Try to avoid saying “no” to unwanted behaviors. Remember they are still an adult and will not like being constantly told what to do. If you know this is an issue, try to be prepared with pre-planned responses that will help redirect them. Using redirection will help relieve this problem. Also, try to avoid situations that are known triggers for agitation, screaming, and other unwanted behavior.
Are you speaking too quickly or hard to understand?
If you speak too quickly or are hard to understand, wandering, repetitive behavior , or refusing assistance can be a coping mechanism. Make sure you speak in a calm, clear manner. Be aware that hearing loss is common in seniors. If you suspect that the individual may not hear well, contact a health care professional.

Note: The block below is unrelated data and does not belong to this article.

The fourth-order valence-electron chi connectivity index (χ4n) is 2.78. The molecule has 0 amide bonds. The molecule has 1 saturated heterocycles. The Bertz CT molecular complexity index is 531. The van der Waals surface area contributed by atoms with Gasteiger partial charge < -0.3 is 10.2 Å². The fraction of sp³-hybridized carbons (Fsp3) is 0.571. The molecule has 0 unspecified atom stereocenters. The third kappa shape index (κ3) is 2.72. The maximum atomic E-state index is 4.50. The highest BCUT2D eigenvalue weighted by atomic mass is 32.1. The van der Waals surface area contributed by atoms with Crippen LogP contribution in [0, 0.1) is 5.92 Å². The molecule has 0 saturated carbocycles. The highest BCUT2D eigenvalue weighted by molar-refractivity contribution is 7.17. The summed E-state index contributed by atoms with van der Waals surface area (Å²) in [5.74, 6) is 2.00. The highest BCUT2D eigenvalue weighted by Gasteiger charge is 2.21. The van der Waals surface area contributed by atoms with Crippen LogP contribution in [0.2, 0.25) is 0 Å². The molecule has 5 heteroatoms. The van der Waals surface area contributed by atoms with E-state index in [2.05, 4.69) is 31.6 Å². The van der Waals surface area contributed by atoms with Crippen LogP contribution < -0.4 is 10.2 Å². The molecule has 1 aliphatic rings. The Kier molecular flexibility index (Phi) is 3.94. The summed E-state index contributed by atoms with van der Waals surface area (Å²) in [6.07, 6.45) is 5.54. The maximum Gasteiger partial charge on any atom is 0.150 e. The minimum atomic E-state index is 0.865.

Could they be feeling rushed?
Due to changes in the brain, making decisions and performing tasks can take much longer. Waiting for them to complete a single step of a task may be frustrating to you, but it is important to allow them to do as much on their own as possible. For decisions, give them up to 90 seconds to think things through.
If you are impatient or feeling frustrated, they can easily sense it and become agitated. Be aware of your tone of voice and your body language Take a quiet, calm, matter-of-fact approach with your communication. It often takes much longer to eat or perform routine tasks, so allow plenty of time and stay as patient as you can.
Remember to give the person with dementia a chance to get involved. While it may take more time to assist someone rather than doing it yourself, the extra time is well worth it. Doing as much as they can themselves can make them feel less dependent and enhance feelings of pride and self-esteem.